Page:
Old People Can Fly Alone. My Octogenarian Parents Did; so did My MIL at age 98. But navigating the airport is stressful.
What stresses seniors (and many younger travelers)–at airports? There’s a certain tension connected with flying today. Excluding fear of flying, it includes 7 stressors:
1. Worry about being late–missing the flight.
2. Not packing correctly for TSA
3. Uncertainty about hearing announcements in the airport correctly.
4. Fear of not finding the way to the gate, especially in large airports.
5. Confusion about TSA requirements.
6. Being unable to remove shoes, belts etc. quickly–thus delaying everyone at the conveyor belt screening.
7. TSA finding something suspicious necessitating a pat-down; or the scanner detecting–unintentional, but prohibited–items (bottle of water, foil-wrapped food, over-large plastic bottles) and confiscating them.
Having our aging parents (my mom and dad; my husband’s mother) cross the country to come for Thanksgiving each year (until they reached their 90’s) was special for all of us. I don’t think my husband and I realized the planning and energy it took for them to travel as they aged. While the majority of that travel was before 9/11, 9/11 and their old age made our help more important.
1. If parents are elderly and insecure about air travel, relieve their anxiety about being late with information that you give them credit for already knowing. Use statements like: “I know you’ve thought of this, but leaving the house at (insert time) should get you to the airport without stress/in plenty of time.” Stated this way it isn’t diminishing.
2. Legitimizing that they’re perfectly capable ask if they’d like a little help organizing the clothes they’re taking and/or with packing. Remind them of TSA prohibited items; also that their medications should be in their carry-on and their ticket and ID should be together in a place they can get to easily and quickly. One checked-in suitcase and one carry-on that fits in the overhead bins or under the seat in front should suffice for 1-2 week trips if carefully packed.
A suitcase with wheels simplifies transporting any size suitcase, and a pulley works well for the carry-on.The key is thinking ahead about clothing needed and what makes sense to put in which case. R laid out her things-to-be-packed 2 days ahead of time, then added and subtracted as wanted. My dad always packed, with cases ready, the day before. Mother sometimes ended up leaving things she needed. I learned the pharmacist we used could give her 1 dose of medication, while waiting for the prescription (for the pills she’d forgotten) to be faxed to him.
3. When elders have hearing issues–even small ones–it never hurts to remind them that some announcements may be hard to understand because of a foreign accent. Legitimize asking the person next to them about any announcement they don’t understand..
4. Making one’s way to the gate can take a few minutes OR many. Make certain aging parents double-check the schedule as soon as they see the “Arrivals and Departure” screen so they aren’t rushed and confirm their gate # as soon as possible. Remind them gates are listed by airline with destination city in alphabetical order. Here, especially, is where the wheel chair can make everything easier. The person in the wheel chair, with his/her attendant, automatically goes to the front of the regular line for the TSA screening of self and carry-ons AND can later pre-board the plane.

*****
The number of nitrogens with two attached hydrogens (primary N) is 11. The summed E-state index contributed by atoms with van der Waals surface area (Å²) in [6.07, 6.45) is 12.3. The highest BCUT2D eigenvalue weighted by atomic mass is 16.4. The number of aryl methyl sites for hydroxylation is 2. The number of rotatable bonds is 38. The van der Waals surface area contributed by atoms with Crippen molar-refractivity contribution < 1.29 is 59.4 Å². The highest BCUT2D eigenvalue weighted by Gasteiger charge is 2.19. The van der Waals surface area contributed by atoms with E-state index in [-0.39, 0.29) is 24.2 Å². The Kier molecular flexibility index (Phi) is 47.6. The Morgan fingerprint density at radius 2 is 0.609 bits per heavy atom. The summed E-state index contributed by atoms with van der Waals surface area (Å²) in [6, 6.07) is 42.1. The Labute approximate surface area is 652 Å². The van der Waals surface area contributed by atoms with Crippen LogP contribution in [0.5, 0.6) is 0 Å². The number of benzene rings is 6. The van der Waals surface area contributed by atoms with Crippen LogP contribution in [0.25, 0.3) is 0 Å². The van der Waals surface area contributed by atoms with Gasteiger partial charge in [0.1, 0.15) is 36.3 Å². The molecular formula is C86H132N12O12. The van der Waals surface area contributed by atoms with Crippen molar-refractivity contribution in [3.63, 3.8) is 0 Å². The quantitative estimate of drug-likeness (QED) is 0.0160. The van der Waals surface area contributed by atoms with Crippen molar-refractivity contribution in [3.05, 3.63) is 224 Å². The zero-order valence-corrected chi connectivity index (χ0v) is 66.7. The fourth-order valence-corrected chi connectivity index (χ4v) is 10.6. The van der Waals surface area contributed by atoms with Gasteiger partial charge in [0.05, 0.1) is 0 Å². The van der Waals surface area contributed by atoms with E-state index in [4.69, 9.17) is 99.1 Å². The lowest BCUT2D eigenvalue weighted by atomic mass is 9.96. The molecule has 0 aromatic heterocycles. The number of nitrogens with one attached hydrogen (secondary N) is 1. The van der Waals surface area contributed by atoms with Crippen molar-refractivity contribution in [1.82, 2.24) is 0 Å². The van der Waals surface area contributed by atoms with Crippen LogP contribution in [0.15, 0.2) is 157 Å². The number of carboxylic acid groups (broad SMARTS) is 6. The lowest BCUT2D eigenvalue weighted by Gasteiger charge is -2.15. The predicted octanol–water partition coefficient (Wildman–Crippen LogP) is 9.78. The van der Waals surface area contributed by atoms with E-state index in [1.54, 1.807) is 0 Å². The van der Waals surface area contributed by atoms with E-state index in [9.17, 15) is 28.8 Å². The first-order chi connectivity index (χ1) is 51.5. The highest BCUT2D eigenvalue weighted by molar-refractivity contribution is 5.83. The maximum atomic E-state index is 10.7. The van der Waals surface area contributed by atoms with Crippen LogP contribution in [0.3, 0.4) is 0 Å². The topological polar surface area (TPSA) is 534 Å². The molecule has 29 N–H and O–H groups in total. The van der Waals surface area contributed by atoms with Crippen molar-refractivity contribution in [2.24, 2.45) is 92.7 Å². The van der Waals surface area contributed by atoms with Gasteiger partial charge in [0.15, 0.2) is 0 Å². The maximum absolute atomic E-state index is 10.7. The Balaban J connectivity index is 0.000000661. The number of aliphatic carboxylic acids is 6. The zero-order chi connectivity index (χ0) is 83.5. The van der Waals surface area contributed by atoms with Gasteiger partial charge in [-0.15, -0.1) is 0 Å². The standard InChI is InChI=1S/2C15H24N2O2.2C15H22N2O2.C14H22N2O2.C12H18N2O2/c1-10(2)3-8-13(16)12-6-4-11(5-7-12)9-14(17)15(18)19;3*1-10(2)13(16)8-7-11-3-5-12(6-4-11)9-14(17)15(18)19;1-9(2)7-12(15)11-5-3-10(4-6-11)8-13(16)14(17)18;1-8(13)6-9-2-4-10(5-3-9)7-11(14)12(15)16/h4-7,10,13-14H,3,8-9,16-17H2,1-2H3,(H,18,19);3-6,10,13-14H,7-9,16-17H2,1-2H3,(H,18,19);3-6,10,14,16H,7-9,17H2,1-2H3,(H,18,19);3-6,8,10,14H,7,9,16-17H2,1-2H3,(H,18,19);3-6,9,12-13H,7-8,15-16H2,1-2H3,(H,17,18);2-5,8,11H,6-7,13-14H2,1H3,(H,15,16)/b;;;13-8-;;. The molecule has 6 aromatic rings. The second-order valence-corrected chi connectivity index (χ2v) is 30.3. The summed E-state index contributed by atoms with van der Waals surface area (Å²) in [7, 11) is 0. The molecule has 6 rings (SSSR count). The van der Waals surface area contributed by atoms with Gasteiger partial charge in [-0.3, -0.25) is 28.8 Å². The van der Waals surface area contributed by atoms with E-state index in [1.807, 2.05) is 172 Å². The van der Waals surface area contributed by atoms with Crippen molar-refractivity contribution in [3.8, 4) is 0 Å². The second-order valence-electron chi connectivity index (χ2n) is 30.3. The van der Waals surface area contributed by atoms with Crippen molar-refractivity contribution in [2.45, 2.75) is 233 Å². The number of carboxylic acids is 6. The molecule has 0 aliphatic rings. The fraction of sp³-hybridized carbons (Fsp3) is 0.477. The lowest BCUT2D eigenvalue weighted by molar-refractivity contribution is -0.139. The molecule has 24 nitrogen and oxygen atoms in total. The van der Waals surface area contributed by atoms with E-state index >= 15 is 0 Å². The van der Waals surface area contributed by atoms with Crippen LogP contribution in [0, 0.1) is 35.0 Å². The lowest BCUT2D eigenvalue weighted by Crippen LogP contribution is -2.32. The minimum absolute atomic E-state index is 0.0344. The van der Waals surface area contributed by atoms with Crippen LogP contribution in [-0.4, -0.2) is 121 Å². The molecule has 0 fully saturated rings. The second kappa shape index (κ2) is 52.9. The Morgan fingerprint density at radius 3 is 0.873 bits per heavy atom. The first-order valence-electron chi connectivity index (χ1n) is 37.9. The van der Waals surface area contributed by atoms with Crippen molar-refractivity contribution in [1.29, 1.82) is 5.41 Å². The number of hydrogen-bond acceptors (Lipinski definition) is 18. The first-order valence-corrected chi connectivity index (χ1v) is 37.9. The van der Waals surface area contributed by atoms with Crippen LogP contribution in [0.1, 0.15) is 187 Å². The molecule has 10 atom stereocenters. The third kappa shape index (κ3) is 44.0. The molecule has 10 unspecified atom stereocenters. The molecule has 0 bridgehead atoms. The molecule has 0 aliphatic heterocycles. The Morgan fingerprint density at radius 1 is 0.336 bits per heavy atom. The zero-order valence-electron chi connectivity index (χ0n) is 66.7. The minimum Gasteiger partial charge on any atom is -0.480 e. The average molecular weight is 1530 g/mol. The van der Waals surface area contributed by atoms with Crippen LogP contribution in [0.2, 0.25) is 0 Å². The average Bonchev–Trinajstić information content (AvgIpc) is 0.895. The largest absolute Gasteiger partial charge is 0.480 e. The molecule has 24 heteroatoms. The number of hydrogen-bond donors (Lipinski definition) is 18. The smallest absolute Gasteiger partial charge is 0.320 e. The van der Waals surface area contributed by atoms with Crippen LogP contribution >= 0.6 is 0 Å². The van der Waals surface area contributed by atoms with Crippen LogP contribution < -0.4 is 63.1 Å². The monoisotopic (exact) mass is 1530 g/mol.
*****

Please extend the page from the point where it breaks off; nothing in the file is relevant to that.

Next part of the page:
5. You can make certain you and your parents are up-to-date on the latest TSA requirements by googling the airline and double-checking.
6. When we can go over TSA screening requirements with elders–ahead of time (shoes and belts off, pockets free of everything, computers off), there should be no surprises. Yet even knowledgeable people error and get stressed with this part of the process. Example:
On my last fight the woman going through security ahead of me had prepared yogurt with healthy grains and fruit. Foil was an integral part of the packaging.This was a very early morning flight. She hadn’t had breakfast. All was confiscated; she was angry, but had no recourse and needed to move on as line behind her grew–along with the people’s impatience.
Remind aging parents to ask any strong guy in line or the TSA person to help putting a heavy carry on on the conveyer belt. No use getting a hernia!
7. The TSA people I spoke with on my last 2 trips, say pat-downs take into consideration the fact passengers are in a wheel chair. Another plus for using a wheel chair. Indeed it also eliminates the preceding stressors #1-6.
Having TSA PreCheck, on the other hand, eliminates #6 and 7. At Kennedy last week the “TSA commander” of the PreCheck line was a showman as he explained not taking off shoes, belt etc.and what can’t legally be taken on board. PreCheck passengers suddenly responded throwing out water bottles they must have forgotten.
When questioned, the “commander” said that PreCheck passengers in wheel chairs had to wait their turn in the PreCheck line, so attendants usually took the regular line, where they were immediately ushered to the front, because it was quicker.
Most airlines have forms that allow parents to take an unaccompanied minor to the gate. These forms are available at check-in (before going through security). The same “courtesy” is usually given to the person accompanying an aging parent or friend so check it out. Use the same procedure as for a minor. Do remember this entails going through security–so throw out your water bottle! And don’t have anything in your purse, for example, that is on the ‘forbidden’ list or it will be confiscated.
As we try to help parents and the elders we care about age well, bringing family members together and expanding older adults’ horizons through air travel makes sense–definitely worth the extra time and effort that we put into it.